I shared my field escapades on a blog hailing from my alma-mater – Queen’s University! Check out my post here.
I’m a contributor for a brand new blog featuring fascinating research by women all over the world! You can find my first post here.
salmon are threatened
there are multiple stressors
care should be taken
aquatic dynamics change
salmon are vital
human impacts grow
a world at risk requires help
we should be the change
After hearing about creativity’s place in science from Natalie Sopinka at CCFFR this year, I couldn’t resist writing my own take on it for the Borealis Blog.
Fundy National Park has some innovative thoughts on how to re-establish an extirpated salmon population… I wrote about it for my Brunswickan column this month!
A little note about winter ecology in Fisheries, for which I won the American Fisheries Society Student Writing Competition!
This time, I wrote about the wonderful world of zebrafish for the Brunswickan!
More of my monthly column for the Brunswickan! Up next is one about the innovations made possible by a tiny fish from the Ganges…
I almost forgot! I’m writing a six-part column for The Brunswickan (our student publication here at UNB). Here’s the first instalment.
It’s the culmination, your final burst of adrenaline, the last ounce of strength left in your body. You’ve spent the past month stalking, hunting, chasing the king of fish on their migration homeward to spawn. Your discarded wetsuit lies crumpled in the back of the truck, still chilled from your meagre and hypothermic attempts that week. The emotional rollercoaster of disappointment and hope has come to a screeching halt at a sweet mix of joy and fatigue, and you’re kneeling in a river. It’s pitch-black, save for the light of a dying headlamp and the glow of a small campfire downstream. You’ve been working for twenty hours now, running zigzags across a hatchery compound, stripping and spawning your precious, wild-caught broodstock. Now you’ve trekked their eggs deep into the brush, along the suggestion of a trail marked only by bright flags of fluttering orange. The sun has abandoned you to the stars as you wait for your team to bring you the next cherished egg box, to be plunged into the substrate. Your wader-clad knees protest the sharp river rocks until suddenly – she’s there.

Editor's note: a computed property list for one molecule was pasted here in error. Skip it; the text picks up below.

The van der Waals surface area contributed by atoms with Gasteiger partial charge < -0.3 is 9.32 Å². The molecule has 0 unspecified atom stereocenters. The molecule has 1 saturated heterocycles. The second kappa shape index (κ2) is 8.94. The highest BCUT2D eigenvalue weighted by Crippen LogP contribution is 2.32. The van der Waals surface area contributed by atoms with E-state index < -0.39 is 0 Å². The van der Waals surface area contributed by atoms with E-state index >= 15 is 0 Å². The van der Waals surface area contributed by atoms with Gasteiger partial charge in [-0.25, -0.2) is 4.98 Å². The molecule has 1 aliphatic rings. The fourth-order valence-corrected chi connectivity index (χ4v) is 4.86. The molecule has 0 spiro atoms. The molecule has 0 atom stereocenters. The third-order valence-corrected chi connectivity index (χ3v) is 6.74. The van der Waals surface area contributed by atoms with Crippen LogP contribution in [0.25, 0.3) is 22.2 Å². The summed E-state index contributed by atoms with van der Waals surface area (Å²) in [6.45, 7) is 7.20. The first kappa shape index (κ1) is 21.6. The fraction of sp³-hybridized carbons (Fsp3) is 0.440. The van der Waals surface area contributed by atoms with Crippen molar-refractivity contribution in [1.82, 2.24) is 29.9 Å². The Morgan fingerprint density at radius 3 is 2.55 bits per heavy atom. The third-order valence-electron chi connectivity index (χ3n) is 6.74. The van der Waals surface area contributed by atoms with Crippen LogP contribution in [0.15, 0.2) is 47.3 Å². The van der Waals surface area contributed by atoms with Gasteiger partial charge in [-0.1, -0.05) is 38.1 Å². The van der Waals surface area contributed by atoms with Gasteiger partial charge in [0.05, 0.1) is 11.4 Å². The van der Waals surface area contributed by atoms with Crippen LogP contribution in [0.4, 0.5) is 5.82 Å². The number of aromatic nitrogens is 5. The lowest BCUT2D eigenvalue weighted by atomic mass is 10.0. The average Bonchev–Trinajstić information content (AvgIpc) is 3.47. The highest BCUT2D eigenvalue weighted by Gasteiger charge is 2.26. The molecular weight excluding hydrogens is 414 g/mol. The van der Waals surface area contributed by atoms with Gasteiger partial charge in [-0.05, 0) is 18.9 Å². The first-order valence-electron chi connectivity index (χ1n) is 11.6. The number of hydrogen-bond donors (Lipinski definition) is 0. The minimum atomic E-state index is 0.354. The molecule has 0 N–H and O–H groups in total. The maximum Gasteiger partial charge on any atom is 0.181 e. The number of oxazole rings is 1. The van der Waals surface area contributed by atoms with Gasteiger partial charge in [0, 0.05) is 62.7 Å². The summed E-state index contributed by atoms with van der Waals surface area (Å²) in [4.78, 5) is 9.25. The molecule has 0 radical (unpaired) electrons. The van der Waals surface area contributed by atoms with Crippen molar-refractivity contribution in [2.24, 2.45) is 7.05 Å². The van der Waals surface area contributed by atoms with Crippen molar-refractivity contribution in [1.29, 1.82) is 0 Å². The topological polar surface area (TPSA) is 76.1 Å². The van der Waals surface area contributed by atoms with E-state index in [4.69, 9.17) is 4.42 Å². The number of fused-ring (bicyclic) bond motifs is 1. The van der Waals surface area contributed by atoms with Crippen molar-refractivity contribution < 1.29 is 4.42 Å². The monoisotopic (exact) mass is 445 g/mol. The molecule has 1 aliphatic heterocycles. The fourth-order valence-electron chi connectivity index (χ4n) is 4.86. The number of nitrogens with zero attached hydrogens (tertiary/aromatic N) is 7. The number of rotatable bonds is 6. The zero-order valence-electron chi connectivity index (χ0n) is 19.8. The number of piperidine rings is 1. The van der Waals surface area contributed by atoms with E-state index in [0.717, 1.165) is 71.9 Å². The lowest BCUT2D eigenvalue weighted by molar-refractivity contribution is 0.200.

Three feet long and silvery sleek, she whips from side to side barely a foot from your knee. She kicks up a cloud of watery dust and buries you with pebbles, carving out a nest. You are overcome with awe at this wild creature, this magnificent ocean beast that has chosen this moment, under these stars, in this shred of river to spawn. You alone have been given the honour of bearing witness to the culmination of her great migration, and you are humbled. But something jabs at your attention, prodding you back into reality. You are being repeatedly struck by a surly-jawed, thick-necked, and intensely focused grilse. He has no regard for your kidneys and every desire to mate. It is time to take your leave, and let nature run it’s course. Before tiptoeing downstream to find a new site for your egg box, you briefly consider singing a little Marvin Gaye…